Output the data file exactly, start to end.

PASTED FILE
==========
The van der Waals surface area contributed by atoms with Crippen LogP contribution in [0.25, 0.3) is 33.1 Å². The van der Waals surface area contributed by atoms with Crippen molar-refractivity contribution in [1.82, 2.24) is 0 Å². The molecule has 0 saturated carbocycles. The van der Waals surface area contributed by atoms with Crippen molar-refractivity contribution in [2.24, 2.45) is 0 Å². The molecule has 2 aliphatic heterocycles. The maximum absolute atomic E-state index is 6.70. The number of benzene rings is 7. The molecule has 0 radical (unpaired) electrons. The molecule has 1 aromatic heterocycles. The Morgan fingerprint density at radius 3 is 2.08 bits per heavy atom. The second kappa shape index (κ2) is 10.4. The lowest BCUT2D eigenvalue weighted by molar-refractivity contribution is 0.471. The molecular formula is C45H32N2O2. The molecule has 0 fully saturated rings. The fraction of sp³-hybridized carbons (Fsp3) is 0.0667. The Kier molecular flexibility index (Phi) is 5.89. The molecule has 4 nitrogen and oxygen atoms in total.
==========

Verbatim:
The van der Waals surface area contributed by atoms with Crippen LogP contribution in [0.25, 0.3) is 33.1 Å². The van der Waals surface area contributed by atoms with Crippen molar-refractivity contribution in [1.82, 2.24) is 0 Å². The molecule has 0 saturated carbocycles. The van der Waals surface area contributed by atoms with Crippen molar-refractivity contribution in [2.24, 2.45) is 0 Å². The molecule has 2 aliphatic heterocycles. The maximum absolute atomic E-state index is 6.70. The number of benzene rings is 7. The molecule has 0 radical (unpaired) electrons. The molecule has 1 aromatic heterocycles. The Morgan fingerprint density at radius 3 is 2.08 bits per heavy atom. The second kappa shape index (κ2) is 10.4. The lowest BCUT2D eigenvalue weighted by molar-refractivity contribution is 0.471. The molecular formula is C45H32N2O2. The molecule has 0 fully saturated rings. The fraction of sp³-hybridized carbons (Fsp3) is 0.0667. The Kier molecular flexibility index (Phi) is 5.89. The molecule has 4 nitrogen and oxygen atoms in total.